Bethel District Finalizes & Approves Student Investment Application
After 20 stakeholder meetings spanning between November 2019 to February 2020, on Monday afternoon, the Bethel School District finalized, and the school board approved, their Student Success Act (SSA) grant application.
With an expected influx of over $4.6 million, the spending plan prioritizes the following spending areas:
- Reduce academic disparities
- Meet student’s mental and behavioral needs
- Provide access to academic courses
- Create suficient time for teacher/staff collaboration, data review and strategic planning to supprot students.
Additional details, slide deck and other information is available on the Bethel School District SSA page.
The “Student Investment Account Grant Application” to the Oregon Department of Education is not a very readable nor accessible document for parents and outside stakeholders. This isn’t entirely unexpected. However, the additional materials help to fill in the gaps.
As theState’s Infographic and Bethel’s SSA backgrounder spells out, the Student Investment Account (SIA) portion of the funds (which accounts for 50% of all SSA funds) only allow grant funds to be used in the following four “broad areas”:
- Decreasing class size
- Expanding well-rounded education
- Increasing instructional time
- Addressing student health & safety needs
Bethel carried out a total of about 20 stakeholder input meetings with family members, students, and staff. (The slide deck d from Bethel enumerates the “input themes” across these groups.)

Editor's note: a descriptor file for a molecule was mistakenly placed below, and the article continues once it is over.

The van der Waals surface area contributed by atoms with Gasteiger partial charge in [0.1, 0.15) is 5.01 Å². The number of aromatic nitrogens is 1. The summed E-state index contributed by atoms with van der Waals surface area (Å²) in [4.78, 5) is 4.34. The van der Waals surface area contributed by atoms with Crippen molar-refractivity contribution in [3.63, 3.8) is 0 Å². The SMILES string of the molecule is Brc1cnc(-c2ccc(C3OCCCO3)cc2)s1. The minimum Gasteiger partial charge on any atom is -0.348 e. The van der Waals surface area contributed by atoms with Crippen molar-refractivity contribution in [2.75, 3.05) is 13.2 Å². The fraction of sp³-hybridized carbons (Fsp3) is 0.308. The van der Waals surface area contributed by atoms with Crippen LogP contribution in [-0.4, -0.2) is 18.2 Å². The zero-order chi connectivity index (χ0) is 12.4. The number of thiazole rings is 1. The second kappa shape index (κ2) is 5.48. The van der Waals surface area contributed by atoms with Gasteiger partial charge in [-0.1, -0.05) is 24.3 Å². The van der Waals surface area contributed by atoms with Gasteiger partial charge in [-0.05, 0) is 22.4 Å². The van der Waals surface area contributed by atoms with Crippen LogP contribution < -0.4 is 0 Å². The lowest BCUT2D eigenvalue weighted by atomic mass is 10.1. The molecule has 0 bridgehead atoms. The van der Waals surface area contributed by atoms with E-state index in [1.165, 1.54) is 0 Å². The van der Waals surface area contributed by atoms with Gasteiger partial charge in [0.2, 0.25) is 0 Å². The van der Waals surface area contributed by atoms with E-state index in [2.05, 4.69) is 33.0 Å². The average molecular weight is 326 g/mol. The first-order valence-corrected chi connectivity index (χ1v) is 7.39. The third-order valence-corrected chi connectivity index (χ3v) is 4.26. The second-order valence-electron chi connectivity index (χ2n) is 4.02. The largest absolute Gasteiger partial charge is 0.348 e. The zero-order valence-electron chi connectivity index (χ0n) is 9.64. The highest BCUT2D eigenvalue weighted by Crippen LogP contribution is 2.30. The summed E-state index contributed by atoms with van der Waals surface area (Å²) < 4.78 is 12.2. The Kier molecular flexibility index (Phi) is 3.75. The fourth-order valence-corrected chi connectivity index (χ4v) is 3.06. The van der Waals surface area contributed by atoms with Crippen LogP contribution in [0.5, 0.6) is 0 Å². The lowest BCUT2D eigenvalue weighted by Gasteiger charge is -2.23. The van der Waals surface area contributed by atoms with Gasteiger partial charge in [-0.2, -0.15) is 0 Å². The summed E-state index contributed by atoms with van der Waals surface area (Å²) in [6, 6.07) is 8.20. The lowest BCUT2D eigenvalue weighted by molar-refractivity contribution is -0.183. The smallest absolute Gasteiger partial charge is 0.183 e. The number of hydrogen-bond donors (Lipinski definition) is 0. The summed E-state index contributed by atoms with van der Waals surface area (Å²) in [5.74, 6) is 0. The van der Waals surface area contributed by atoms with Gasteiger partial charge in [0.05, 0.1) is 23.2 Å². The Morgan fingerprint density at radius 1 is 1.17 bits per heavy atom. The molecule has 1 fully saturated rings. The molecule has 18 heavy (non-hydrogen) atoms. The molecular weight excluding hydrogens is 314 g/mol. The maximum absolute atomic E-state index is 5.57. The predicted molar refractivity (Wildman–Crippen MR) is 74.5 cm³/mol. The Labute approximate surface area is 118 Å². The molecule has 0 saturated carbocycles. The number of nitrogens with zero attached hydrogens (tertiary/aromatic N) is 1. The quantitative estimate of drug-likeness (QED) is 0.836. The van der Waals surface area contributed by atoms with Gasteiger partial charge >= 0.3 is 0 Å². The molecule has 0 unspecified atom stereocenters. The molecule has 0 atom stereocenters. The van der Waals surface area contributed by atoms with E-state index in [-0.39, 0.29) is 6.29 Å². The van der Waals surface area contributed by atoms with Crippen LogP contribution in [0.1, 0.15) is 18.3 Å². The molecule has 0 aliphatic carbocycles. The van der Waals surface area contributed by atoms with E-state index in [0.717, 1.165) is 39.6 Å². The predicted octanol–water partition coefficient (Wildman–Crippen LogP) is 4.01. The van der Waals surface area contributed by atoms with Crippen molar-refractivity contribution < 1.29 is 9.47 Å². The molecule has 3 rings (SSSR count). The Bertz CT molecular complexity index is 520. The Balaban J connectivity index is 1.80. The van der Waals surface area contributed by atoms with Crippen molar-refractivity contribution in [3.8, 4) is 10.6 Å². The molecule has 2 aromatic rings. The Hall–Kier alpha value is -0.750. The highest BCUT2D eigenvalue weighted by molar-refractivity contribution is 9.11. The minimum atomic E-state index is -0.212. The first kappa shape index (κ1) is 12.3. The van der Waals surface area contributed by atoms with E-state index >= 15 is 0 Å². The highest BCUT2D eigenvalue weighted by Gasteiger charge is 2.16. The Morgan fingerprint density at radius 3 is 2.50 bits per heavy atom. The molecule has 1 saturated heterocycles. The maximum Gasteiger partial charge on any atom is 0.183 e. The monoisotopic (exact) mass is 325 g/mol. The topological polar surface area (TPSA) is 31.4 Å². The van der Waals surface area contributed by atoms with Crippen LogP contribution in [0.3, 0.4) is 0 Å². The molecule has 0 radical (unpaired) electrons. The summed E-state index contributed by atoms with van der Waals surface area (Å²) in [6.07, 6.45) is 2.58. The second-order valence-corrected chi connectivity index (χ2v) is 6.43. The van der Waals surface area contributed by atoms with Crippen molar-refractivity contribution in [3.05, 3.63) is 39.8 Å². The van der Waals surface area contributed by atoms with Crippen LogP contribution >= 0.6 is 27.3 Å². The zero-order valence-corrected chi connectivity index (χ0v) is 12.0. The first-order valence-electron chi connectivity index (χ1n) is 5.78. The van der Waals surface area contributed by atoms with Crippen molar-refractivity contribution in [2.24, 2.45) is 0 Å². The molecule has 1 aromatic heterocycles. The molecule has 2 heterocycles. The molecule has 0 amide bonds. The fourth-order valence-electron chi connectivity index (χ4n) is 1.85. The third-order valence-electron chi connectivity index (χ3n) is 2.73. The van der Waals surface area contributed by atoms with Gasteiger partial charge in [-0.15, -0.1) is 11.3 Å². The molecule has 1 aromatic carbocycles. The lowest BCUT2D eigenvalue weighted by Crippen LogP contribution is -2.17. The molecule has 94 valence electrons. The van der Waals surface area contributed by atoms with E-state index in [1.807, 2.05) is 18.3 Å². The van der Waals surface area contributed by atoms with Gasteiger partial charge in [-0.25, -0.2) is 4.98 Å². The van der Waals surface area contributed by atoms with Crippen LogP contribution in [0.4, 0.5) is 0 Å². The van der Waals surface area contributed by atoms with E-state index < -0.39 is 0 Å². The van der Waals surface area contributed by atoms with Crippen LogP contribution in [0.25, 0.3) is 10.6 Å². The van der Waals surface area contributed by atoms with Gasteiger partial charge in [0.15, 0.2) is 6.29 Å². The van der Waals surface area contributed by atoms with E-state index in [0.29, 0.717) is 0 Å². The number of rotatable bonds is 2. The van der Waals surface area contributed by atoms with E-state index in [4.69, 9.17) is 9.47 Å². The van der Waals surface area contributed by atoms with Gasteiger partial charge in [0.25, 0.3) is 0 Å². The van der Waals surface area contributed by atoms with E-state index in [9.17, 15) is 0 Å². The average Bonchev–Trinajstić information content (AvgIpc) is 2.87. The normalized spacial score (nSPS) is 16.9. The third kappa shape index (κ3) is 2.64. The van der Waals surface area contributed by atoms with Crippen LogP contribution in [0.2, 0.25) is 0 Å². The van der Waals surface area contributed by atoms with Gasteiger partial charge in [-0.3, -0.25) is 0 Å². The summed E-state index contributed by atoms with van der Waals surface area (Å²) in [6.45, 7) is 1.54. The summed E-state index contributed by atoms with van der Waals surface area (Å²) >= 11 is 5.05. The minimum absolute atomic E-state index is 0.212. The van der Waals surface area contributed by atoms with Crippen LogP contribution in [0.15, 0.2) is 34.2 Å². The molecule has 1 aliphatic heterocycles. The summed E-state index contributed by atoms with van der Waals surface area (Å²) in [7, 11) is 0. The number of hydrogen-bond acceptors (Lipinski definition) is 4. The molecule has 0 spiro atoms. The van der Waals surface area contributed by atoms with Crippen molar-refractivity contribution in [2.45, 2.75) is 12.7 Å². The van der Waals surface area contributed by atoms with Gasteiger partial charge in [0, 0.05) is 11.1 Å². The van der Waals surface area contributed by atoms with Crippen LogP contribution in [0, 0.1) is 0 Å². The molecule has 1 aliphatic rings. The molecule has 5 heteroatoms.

There was a consistent theme from data provided and from stakeholders wanting to better meet the needs of under-served groups such as students with disabilities as well as students “navigating homelessness.”
The application that Bethel will submit indicates a desire to achieve that.
Some terms referenced in the documents weren’t familiar to me, so I thought I’d share what they mean:
McKinney-Vento: Full name is the federal McKinney-Vento Homeless Assistance Act, which is the primary piece of federal legislation that relates to the education of children and youth experiencing homelessness. SeeWikipedia.
QEM: This is the Oregon Department of Education’s (ODE) “Quality Education Model”. In Oregon, the passage of Ballot Measures 5, 47, and 50 shifted the primary responsibility of funding schools from local communities to the state. In response, the
state has become more involved in determining how much money is adequate, leading in turn to an examination of how school districts spend their funds. See ODE website and Oregon Education 101 website.
QMHA: Qualified Mental Health Associates is a part of Family SkillBuilders, which provides services to help build strong families.
ELS: English Language Arts?